Race of Scorpions (The House of Niccolo, #3)
Enlarge cover
Rate this book
Clear rating

Race of Scorpions (The House of Niccolò #3)

4.41 of 5 stars 4.41  ·  rating details  ·  1,357 ratings  ·  56 reviews
With the bravura storytelling and pungent authenticity of detail she brought to her acclaimed Lymond Chronicles, Dorothy Dunnett presents The House of Niccolò series. The time is the 15th century, when intrepid merchants became the new knighthood of Europe. Among them, none is bolder or more cunning than Nicholas vander Poele of Bruges, the good-natured dyer's apprentice w...more
Paperback, 560 pages
Published March 30th 1999 by Vintage (first published May 5th 1990)
more details... edit details

Friend Reviews

To see what your friends thought of this book, please sign up.

Reader Q&A

To ask other readers questions about Race of Scorpions, please sign up.

Be the first to ask a question about Race of Scorpions

Memoirs of a Geisha by Arthur GoldenGone with the Wind by Margaret MitchellThe Pillars of the Earth by Ken FollettThe Book Thief by Markus ZusakThe Other Boleyn Girl by Philippa Gregory
Best Historical Fiction
413th out of 4,099 books — 17,528 voters
Josiah Stubb by C.W. LovattThese Is My Words by Nancy E. TurnerFollow the River by James Alexander ThomYear of Wonders by Geraldine  BrooksChristy by Catherine Marshall
The Unknown, Hidden Gems Of Historical Fiction
125th out of 687 books — 577 voters

More lists with this book...

Community Reviews

(showing 1-30 of 1,892)
filter  |  sort: default (?)  |  rating details
Rosina Lippi
People who are devoted Dorothy Dunnett readers generally fall into two camps: the Lymond Lovers (her first series) and the Niccolo folk. I'm in the second camp. I like Lymond, but I love the House of Niccolo series.

The thing is, I can't pick up any of the Niccolo books without wanting to read the whole series again. And given the complexity and demanding nature of these novels, that's like saying you're just rarin' to swim the Atlantic one more time.

So here I am, in the middle of re-reading the...more
Diane Calhoun
Race of Scorpions is set in many places, but mainly takes us to mid-15th century Cyprus, where the bastard son of the dead King (James/Zacco of Lusignan) is vying with his sister (Queen Carlotta) for the crown. Niccolo and his crew are shanghaied by Carlotta to join in the fight, but ends up on the side of Zacco...though also, not by choice. As always, there is a woman involved (the duplicitous courtesan, Primaflora), who fights for one side, then the other...we are confused by her but in the en...more
4.5 stars. Dorothy Dunnett is superb as always. My only issue with this book is actually rather silly. I so enjoyed certain characters- the electrifying James of Lusignan (Zacco) and his canny mother, the mutilated former royal mistress, Cropnose- that I was impatient and enjoyed other plots and characters less than I should have.
these two series by dorothy dunnett are my absolute favorite. nothing different to say about them; together, they will take you off the planet for a full summer and just might re-direct your life, as they did mine.
These are the most profoundly detailed historical novels--but the characters are unique and intriguing. Venice, Cyprus, Rhodes, Byzantium...a great window into the clash of cultures that preceded the Renaissance.
Great in every way that matters to me: gorgeous language, persuasive characters, historically interesting and moderately bodice-ripping. Fun.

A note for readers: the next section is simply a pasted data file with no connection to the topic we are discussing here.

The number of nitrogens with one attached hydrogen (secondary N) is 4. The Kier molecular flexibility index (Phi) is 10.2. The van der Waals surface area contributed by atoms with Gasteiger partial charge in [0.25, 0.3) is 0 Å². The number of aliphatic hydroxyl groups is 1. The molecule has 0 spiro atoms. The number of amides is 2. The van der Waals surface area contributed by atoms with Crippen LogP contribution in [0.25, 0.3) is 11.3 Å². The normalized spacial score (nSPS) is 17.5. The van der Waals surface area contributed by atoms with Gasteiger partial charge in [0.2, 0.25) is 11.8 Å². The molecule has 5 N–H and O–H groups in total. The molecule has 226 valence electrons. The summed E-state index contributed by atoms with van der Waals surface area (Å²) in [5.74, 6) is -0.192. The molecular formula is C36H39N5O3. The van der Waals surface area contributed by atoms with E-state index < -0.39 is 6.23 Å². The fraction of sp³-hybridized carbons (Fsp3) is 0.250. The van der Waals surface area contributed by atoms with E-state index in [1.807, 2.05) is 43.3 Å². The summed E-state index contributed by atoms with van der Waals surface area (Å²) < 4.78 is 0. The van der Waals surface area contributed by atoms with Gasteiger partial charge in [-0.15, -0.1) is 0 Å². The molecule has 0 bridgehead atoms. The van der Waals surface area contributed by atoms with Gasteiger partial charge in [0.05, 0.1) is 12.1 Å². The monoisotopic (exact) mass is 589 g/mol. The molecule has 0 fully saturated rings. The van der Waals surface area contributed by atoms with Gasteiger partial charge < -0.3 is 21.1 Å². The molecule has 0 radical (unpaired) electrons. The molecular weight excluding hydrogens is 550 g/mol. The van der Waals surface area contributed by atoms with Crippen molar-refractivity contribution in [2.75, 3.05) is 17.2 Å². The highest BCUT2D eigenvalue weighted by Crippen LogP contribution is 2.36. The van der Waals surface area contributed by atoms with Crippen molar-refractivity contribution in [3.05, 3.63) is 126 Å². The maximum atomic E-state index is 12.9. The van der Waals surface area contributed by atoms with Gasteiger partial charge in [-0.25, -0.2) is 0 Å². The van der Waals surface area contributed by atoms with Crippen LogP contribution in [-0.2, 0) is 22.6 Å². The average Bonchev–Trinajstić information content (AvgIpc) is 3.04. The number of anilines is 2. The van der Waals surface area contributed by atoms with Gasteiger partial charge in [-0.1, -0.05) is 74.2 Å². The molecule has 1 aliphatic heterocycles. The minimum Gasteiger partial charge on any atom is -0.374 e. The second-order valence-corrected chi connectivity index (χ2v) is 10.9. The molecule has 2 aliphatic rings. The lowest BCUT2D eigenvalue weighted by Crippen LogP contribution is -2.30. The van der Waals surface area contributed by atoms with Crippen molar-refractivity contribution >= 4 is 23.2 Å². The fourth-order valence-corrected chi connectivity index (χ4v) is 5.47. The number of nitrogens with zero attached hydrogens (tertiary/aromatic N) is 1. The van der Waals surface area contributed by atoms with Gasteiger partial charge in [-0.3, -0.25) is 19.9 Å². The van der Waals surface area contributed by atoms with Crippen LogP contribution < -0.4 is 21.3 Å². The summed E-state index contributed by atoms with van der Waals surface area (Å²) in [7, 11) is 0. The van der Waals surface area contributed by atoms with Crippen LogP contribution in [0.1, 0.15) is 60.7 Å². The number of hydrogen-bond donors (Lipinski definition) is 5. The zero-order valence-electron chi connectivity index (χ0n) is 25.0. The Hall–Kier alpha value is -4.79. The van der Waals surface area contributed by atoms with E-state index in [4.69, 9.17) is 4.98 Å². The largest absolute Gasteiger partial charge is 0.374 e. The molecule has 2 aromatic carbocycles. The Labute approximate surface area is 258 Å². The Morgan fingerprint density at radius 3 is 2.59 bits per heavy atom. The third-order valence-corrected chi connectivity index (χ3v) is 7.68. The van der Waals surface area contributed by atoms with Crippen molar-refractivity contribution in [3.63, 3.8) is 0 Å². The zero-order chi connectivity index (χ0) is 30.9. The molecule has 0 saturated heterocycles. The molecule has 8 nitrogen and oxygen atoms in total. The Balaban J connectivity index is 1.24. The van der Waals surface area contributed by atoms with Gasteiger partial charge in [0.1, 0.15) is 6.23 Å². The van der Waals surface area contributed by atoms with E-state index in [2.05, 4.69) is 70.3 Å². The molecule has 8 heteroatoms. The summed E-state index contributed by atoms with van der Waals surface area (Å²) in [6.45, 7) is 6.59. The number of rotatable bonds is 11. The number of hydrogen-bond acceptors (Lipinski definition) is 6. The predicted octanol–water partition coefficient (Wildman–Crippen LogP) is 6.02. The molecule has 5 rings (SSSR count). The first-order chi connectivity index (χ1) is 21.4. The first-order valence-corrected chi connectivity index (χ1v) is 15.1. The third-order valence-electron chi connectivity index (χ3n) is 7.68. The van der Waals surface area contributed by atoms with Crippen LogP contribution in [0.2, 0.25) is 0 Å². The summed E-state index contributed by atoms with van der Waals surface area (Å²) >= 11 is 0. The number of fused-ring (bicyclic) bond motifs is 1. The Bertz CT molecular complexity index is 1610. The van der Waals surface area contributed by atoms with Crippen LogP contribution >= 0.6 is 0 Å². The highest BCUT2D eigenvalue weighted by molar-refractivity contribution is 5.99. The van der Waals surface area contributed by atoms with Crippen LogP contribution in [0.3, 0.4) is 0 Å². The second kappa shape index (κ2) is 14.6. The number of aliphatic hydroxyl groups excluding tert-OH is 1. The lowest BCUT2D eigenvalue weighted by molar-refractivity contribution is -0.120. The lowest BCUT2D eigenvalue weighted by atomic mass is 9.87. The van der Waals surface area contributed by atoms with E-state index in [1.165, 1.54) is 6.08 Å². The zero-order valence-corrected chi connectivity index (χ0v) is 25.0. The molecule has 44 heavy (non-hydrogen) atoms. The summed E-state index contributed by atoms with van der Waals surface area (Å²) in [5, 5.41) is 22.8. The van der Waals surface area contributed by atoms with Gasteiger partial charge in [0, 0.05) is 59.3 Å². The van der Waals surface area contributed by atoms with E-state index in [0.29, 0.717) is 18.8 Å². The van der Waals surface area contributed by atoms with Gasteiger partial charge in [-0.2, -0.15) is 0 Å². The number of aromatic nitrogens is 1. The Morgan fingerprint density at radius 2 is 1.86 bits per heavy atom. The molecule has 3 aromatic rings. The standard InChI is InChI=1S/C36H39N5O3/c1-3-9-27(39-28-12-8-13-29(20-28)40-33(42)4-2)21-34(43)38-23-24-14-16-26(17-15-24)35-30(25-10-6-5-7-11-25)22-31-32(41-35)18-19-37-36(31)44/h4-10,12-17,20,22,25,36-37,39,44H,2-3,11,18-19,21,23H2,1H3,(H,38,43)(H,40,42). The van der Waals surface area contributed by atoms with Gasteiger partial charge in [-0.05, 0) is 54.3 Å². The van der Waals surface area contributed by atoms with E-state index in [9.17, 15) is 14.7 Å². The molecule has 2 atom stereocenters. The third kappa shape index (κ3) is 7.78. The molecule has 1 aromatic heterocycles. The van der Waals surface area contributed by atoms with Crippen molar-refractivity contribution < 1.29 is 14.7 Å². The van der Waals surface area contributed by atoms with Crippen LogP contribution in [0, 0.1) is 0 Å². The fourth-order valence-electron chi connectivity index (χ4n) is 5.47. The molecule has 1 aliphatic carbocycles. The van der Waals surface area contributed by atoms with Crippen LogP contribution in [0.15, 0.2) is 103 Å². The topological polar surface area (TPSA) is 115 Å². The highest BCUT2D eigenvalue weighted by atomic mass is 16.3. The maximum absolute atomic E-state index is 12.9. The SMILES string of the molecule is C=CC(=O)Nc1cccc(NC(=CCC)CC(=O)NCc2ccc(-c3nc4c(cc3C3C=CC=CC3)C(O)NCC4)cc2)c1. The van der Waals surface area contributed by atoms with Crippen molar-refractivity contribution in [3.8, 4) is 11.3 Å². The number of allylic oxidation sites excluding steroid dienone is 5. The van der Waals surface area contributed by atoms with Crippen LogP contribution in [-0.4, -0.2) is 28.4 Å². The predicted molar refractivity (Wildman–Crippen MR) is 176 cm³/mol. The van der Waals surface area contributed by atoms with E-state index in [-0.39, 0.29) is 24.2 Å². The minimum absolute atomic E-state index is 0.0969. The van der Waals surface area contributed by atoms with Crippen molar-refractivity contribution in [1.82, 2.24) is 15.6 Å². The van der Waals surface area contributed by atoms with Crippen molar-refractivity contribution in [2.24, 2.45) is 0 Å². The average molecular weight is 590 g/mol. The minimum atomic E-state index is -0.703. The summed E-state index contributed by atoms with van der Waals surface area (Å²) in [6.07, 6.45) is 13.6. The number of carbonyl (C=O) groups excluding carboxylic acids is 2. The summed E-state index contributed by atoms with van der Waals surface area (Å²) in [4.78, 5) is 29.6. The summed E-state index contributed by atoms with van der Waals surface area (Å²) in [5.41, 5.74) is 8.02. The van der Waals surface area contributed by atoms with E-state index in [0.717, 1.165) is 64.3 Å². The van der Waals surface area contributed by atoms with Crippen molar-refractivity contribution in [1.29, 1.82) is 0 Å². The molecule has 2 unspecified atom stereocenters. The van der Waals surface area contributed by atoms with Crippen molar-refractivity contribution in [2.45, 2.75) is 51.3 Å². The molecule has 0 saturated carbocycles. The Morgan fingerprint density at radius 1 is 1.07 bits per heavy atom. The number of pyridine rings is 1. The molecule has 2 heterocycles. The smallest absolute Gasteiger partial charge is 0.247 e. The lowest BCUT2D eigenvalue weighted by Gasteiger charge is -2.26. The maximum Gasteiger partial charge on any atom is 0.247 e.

Plot twists! And crazy political machinations! I'm not entirely sure what happened here, but I couldn't stop reading.

On with the show!
I am, as ever, left speechless and flailing by Dunnett's skill and Niccolo. Niccolo gives me too many feelings. ;_________;
Ryan Groesbeck
Oh Dorothy...why am I so attracted to your novels when all they do is confuse me?

I kid (mostly), but if the plotting of any book deserves to be called "byzantine", this is certainly it. Even with the semi-explanation given at the end, this could definitely do with a reread (or two, or three) to try and suss out who did what for what reason.

This is my second readthrough, but it might as well have been the first considering that the first time was almost two years ago, I think, and I remembered...more
This is the third book in Dunnett's eight-book House of Niccolo series, which is about Europe and the Mediterranean in the late 15th century. I read the first two volumes years ago, but moving to Boston, going to grad school, and all sorts of other stuff kept me from picking the series back up. I decided that, since I was in the mood for a long historical epic anyway, I should read the remaining books before I forgot everything about the first two.
The Niccolo of the title is Nicholas vander Poel...more
Rosina Lippi
People who are devoted Dorothy Dunnett readers generally fall into two camps: the Lymond Lovers (her first series) and the Niccolo folk. I'm in the second camp. I like Lymond, but I love the House of Niccolo series.

The thing is, I can't pick up any of the Niccolo books without wanting to read the whole series again. And given the complexity and demanding nature of these novels, that's like saying you're just rarin' to swim the Atlantic one more time.

So here I am, in the middle of re-reading the...more
Jean Gobel
The Race of Scorpions, the third edge-of-your-seat volume in Dorothy Dunnett's The House of Niccolo epic, kept me spellbound for two days and nights, with very little time for sleep.

Here, the widowed Nicholas vander Poele, after pulling his life together, has joined with Capt Astorre in waging war in Bologna, then finds himself kidnapped and taken to Cyprus. With his mercenary army following his trail, he finds he must lead them in uniting the island under one ruler. But who will capture his ser...more
Stuart Lutzenhiser
This review has been hidden because it contains spoilers. To view it, click here.
I'm sure there have been societies more based on betrayal then war-torn 1460s Cyprus, but it's hard to imagine. Nicholas wants nothing to do with the civil war between Lusignan brother and sister, but he is kidnapped and pitchforked into the middle of it. Both Lusignans think they can buy Nicholas's services, but what it takes is a sadist who stirs up Nicholas's rare urge to kill. Trailed by the vicious Simon's family, Nicholas attempts to protect all his vulnerable dependants, and devise ways o...more